What do I mean by “no harm”? Every brand touch point that doesn’t meet the brand promise is inadvertently harming the value of the brand. Let us use SeaWorld Orlando’s Manta as an example. At the start of that project, we knew the park needed more active, thrilling experiences. Our consumer research confirmed that guests were looking for a great coaster.  It would have been really easy to build just that—a great steel coaster with no context or backstory. While the ride would have met the guest expectation—thrills, speed, adrenaline—by not building the brand, we would have hurt it. SeaWorld’s brand promise is about connections to the sea and sea life. So everything about the ride design and backstory became grounded in the idea of going from seeing to being—of seeing rays up-close and then of moving and soaring through the sea like a manta ray.


2. Your attraction fills a void to drive a new consumer segment

Marketers know all too well that their brand design shouldn’t be all things to everyone. They hone in on their core target consumer. They create products and experiences tailored to that consumer segment. The goal? To continue to grow market share. So, while guest experiences that support the core consumer targets are always a big win—we can make pretty certain bets that our core visitor will come—a marketer’s core function is to also grow the consumer base. This means the marketing team is looking for gaps in your attendance mix. Who is not currently visiting? It could be a specific age group or a whole new geographic market or demographic segment. Marketers are looking for tailored experiences that will allow them to market to a new audience. This is a good time to make a note about cultural relevance—authenticity is key not only to your brand, but to those you are trying to reach and influence to visit.  It can’t be overstated—don’t be what you’re not.  Be what you are—as a brand.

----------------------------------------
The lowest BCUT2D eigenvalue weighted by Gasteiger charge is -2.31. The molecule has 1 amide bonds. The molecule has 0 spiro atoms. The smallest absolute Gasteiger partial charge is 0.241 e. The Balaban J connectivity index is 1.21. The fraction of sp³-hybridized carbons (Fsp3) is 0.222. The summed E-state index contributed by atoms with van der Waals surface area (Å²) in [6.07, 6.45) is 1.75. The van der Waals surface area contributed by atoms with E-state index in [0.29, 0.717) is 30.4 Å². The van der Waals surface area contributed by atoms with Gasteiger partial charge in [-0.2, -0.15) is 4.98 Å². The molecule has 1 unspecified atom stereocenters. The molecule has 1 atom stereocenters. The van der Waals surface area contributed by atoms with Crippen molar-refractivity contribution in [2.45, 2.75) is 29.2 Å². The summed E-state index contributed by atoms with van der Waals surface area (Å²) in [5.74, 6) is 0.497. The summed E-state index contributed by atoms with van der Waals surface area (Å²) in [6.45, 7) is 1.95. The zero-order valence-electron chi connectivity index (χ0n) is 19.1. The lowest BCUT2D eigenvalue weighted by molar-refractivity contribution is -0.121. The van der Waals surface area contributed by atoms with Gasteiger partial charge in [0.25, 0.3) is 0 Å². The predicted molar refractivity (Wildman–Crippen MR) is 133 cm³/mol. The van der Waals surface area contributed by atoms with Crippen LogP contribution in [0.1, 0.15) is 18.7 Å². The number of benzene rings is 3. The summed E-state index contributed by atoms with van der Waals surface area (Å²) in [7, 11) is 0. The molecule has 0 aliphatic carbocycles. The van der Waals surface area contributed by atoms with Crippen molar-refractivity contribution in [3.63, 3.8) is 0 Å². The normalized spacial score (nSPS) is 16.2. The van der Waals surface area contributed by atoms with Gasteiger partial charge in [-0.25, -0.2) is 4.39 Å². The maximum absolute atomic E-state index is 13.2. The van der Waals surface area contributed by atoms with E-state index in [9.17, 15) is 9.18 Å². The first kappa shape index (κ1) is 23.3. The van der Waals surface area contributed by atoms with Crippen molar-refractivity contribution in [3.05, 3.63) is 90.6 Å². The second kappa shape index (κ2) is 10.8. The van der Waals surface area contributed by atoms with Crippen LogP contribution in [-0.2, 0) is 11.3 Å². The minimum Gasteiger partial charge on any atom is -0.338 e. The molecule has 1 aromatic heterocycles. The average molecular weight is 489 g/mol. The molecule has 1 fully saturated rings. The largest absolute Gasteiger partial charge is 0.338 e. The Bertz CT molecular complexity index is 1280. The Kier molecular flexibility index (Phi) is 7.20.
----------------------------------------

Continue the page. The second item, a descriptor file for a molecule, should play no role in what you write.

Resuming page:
Here’s an example: Southern California theme parks have long embraced cultural celebrations centered around Lunar New Year.  Check out how Disneyland, SeaWorld San Diego and Universal Studios Hollywood (Mandarin-speaking Megatron, anyone?) make the Lunar New Year celebration both culturally authentic and brand-customized.  Another example: recently, a major announcement from Disney touts a new relationship with Translation, most well-known for its ties to the Michael Jordan documentary The Last Dance. The partnership aims to connect with more diverse consumers.